Submission on Using Stem Cell Lines for Research - March 2006

In November 2005 the Ministry of Health published a document on this topic and called for public submissions on a draft set of guidelines to manage the use of these cells in research. The discussion document is published at this link on the Ministry of Health website [discussion document no longer available; a summary of the submissions is available].

This submission is from NZORD, the New Zealand Organisation for Rare Disorders. We are an umbrella group set up to assist patients and their families improve access to knowledge about the disease that affects them, to assist contacts with and development of support groups for rare disorders, and to work in partnership with clinicians, researchers and policy agencies to improve clinical care and research into treatments, prevention and cures.

Context of our submission

  1. Our wide support of research into treatments and cures for rare diseases is in the context of a group that also has a very keen interest in protection of the rights and interests of patients and their families in clinical treatment and in research. A robust ethical framework is essential for our interests and wellbeing in the broadest possible sense. In the context of this particular consultation that means we do not subscribe to research gains at any price. All systems and research projects must conform to the high ethical standards appropriate to our culture and social norms.
  2. This submission has not been the subject of specific detailed consultation within NZORD’s wider network of more than 120 rare disease support groups and 70 groups for more common diseases. We have simply referred to it in a recent newsletter to alert groups to the consultation and encouraged their participation. However over the past six years we have engaged in many discussions and consultations with a wide range of individual patients and families, support group leaders, focus groups and workshops, with some professionals often included, to discuss topics like genetic modification, xenotransplantation, pre-implantation genetic diagnosis, genetic testing and screening, transgenics, and other topics where there are strong elements of leading edge science coupled with significant social and ethical issues to be considered. The basis for the opinions in this submission is the collected wisdom of our stakeholders, consistently expressed through all of those consultations and discussions over those years.

We would like to receive a summary of the reviews and we give permission for personal details to be released under the Official Information Act.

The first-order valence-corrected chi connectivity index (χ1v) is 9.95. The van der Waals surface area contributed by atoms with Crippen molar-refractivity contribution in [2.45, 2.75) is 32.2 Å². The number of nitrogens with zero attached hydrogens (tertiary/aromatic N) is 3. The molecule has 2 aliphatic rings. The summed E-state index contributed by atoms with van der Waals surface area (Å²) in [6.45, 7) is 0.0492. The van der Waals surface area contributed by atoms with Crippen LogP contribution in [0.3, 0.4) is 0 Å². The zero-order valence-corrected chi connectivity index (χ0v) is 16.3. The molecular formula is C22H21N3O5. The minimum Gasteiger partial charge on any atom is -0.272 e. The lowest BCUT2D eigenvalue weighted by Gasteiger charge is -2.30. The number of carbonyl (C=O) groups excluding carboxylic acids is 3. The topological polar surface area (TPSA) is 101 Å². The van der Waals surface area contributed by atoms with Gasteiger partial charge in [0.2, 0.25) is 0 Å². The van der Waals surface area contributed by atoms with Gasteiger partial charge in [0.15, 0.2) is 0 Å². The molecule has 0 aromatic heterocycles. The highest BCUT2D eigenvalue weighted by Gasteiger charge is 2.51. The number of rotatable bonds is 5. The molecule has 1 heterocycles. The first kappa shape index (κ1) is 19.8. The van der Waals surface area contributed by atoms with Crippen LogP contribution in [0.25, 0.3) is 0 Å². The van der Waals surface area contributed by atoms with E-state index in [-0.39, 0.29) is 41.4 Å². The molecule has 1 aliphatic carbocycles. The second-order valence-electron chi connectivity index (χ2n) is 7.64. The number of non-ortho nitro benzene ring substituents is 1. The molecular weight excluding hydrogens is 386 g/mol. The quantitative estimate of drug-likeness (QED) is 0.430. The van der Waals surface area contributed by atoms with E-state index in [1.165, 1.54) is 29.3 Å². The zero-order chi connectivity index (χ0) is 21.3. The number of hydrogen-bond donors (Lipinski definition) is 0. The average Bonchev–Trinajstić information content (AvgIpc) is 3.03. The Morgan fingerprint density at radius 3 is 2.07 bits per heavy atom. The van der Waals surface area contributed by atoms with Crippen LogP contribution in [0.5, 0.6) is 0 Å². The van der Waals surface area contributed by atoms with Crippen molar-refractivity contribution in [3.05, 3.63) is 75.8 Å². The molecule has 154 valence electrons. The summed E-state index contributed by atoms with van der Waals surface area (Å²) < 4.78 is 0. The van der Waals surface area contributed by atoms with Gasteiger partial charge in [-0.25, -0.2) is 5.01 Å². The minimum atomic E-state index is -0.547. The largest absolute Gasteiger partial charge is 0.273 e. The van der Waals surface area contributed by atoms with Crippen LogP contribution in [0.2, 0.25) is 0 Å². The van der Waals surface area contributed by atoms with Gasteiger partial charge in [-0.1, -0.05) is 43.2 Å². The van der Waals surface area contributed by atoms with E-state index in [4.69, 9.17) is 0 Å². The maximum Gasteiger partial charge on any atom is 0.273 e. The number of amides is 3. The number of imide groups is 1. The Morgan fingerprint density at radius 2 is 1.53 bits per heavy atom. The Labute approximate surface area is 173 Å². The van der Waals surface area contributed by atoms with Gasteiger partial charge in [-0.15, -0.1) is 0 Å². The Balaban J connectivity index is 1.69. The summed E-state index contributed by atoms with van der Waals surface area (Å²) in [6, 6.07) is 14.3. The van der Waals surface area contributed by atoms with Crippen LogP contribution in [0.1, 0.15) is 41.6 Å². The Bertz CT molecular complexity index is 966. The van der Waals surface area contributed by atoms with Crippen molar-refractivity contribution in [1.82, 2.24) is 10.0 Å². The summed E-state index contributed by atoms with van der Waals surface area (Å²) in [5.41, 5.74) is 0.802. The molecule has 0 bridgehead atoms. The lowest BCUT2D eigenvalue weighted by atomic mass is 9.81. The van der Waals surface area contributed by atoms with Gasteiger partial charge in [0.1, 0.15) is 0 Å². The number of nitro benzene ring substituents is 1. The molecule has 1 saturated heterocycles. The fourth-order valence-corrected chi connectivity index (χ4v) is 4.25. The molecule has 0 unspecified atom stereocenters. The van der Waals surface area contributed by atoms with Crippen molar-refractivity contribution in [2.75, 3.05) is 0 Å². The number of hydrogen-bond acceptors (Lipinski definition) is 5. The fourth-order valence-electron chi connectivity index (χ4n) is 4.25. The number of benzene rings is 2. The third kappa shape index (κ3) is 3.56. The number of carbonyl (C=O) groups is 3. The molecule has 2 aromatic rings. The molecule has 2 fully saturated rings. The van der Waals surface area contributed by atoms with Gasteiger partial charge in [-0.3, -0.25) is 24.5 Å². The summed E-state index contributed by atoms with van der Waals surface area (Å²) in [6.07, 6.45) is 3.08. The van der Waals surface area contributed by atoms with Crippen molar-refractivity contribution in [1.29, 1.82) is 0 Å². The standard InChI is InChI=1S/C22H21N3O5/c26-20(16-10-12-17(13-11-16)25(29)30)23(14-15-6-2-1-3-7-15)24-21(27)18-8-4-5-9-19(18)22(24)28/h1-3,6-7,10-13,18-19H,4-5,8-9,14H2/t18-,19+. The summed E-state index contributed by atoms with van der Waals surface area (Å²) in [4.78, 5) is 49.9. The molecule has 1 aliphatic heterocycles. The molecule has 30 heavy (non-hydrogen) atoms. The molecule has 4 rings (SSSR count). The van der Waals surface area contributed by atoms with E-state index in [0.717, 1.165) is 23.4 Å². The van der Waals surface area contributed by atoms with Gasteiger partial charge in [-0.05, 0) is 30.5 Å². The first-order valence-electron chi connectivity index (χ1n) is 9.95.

Part one - Ethical review

We support the draft section on ethical review. We understand that such review is currently standard in all institutions, even if not required at every level of research. In the case of research involving existing stem cell lines derived from human embryos, it seems appropriate to ensure this practice is maintained in all cases, and that the existing health and disability ethics committees are the appropriate bodies to review the proposals.

Part two - the way in which the cell lines have been established

  1. This part suitably focuses on use of existing cell lines from embryos surplus to IVF procedures. This fits with the limits in the HART Act 2004 which requires public consultation and advice to the Minister before generation of cell lines from human embryos and other human reproductive research could be considered here. The limited range of cell lines that could be considered under these guidelines strike a good balance between the need to enable important research to take place in new Zealand, and the fact that advice is yet to come on the question of generating them here from human embryos. It enables yet does not pre-empt.
  2. Importantly, this part establishes procedures to ensure the cell lines were obtained and generated in an ethical way, including informed consent, confirmation of surplus status, absence of pressure or payment, and freedom to withdraw. These issues are very important protections that are the ethical foundation of the research and an important protection for the original donors as well as, indirectly, for all the potential beneficiaries of the research efforts. It harms all of us and undermines our confidence in health research, if the core of the work does not have an ethical validity to it, and this part ensures the foundation is solid.

Part three - the use of the cell lines

We support the general thrust of this part in ensuring valid research purposes, but query the provision in paragraph 10 that appears to exclude use of the cell lines when the objective may be able to be addressed by other means. This imposes a further layer of restriction over the establishment of ethical approval in part two, and we question whether this additional rule is required once part two has been complied with. At that stage they are cell lines only, and have long since ceased to be part of an embryo, suggesting that extra hurdles may be inappropriate and excessive. We also suggest there will be occasions where other types of research may achieve certain objectives, but leave questions unanswered about the comparative advantages of using these cell lines. That could lead to contradictory situations that are difficult to resolve under the current wording - for example, there cannot be certainty about alternative methods or the comparative value of other methods until the research is actually done on both to determine their relative merit.

Part four - Duty of ethics committees

We strongly support this part which has the effect of stating that each cell line in question gets one approval in relation to its origin that is valid for all future considerations, and does not require reconsideration on that point.


We support this part.

Yours sincerely,

John Forman
Executive Director